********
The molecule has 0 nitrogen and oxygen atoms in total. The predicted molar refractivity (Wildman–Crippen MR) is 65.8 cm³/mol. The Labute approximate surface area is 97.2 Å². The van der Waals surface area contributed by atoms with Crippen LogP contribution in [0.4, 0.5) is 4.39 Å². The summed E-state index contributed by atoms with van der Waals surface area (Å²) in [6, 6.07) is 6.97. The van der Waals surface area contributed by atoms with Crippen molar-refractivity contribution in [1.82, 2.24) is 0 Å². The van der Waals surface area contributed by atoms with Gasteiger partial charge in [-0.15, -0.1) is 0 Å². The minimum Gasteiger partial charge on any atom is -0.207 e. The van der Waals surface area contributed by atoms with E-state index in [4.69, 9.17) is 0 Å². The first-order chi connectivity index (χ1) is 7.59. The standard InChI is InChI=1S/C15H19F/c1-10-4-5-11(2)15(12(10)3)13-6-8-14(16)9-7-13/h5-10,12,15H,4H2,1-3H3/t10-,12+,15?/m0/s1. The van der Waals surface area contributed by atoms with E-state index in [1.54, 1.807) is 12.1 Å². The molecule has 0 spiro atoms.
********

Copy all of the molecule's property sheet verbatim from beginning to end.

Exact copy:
The molecule has 0 nitrogen and oxygen atoms in total. The predicted molar refractivity (Wildman–Crippen MR) is 65.8 cm³/mol. The Labute approximate surface area is 97.2 Å². The van der Waals surface area contributed by atoms with Crippen LogP contribution in [0.4, 0.5) is 4.39 Å². The summed E-state index contributed by atoms with van der Waals surface area (Å²) in [6, 6.07) is 6.97. The van der Waals surface area contributed by atoms with Crippen molar-refractivity contribution in [1.82, 2.24) is 0 Å². The van der Waals surface area contributed by atoms with Gasteiger partial charge in [-0.15, -0.1) is 0 Å². The minimum Gasteiger partial charge on any atom is -0.207 e. The van der Waals surface area contributed by atoms with E-state index in [4.69, 9.17) is 0 Å². The first-order chi connectivity index (χ1) is 7.59. The standard InChI is InChI=1S/C15H19F/c1-10-4-5-11(2)15(12(10)3)13-6-8-14(16)9-7-13/h5-10,12,15H,4H2,1-3H3/t10-,12+,15?/m0/s1. The van der Waals surface area contributed by atoms with E-state index in [1.54, 1.807) is 12.1 Å². The molecule has 0 spiro atoms.